28 October 2008
Today we begin to see the business model behind Google Book Search. Google announced a settlement in the lawsuit brought by the Authors Guild, the Association of American Publishers, some individual authors against Google Book Search. Amazingly enough, it not only leaves Google Book Search intact, but to my eye it seems to expand its offerings substantially. It almost appears that Google used the suit as an educational opportunity and convinced authors and publishers that the service Google could offer would be a win/win for all. Of course, they also paid $125M for the scans they made without permission (but that money goes toward setting up a Book Rights Registry which will try to determine who owns the copyright to out-of-print books so that they can be paid for any sales).
If this works, then the “snippets” will disappear from the out of print results; instead we will see full page results. Furthermore, for a (yet to be determined) price, we will be able to license access to the full books and put them on our Google “bookshelf.” That price is a key to the business model and the agreement, I’m sure. Suddenly authors and publishers have a way to “monetize” the “long tail” of the out of print catalog. That’s pretty revolutionary.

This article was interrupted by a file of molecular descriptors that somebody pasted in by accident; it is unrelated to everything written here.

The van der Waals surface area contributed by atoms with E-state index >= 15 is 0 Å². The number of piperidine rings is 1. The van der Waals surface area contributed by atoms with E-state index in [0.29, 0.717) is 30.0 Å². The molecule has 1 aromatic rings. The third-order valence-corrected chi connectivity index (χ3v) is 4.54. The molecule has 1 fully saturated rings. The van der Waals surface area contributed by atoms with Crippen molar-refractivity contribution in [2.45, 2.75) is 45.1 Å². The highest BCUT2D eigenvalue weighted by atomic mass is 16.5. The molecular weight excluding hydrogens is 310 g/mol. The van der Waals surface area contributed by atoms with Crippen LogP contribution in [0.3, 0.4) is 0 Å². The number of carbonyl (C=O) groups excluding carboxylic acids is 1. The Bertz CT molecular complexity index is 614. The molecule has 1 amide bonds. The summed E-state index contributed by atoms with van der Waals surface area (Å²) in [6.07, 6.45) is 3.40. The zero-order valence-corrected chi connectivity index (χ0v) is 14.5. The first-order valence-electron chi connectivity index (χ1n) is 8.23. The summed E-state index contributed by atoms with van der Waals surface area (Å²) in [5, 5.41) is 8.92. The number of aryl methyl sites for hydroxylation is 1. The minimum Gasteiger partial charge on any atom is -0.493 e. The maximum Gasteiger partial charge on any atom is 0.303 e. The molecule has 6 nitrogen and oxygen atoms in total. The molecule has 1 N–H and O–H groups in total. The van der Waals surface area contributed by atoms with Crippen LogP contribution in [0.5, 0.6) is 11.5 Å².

Now the urgency of Google’s effort to scan every work in some major libraries begins to make sense. With the competing Microsoft-led effort already hitting the skids it looks like Google will have some time to polish this model before the competition gets tough.
Of course, this agreement still has to be ratified by the court, so it may not be the shape of what is to come. Keep an eye on this space.
UPDATE: Harvard University Libraries opt out of the deal for many interesting reasons.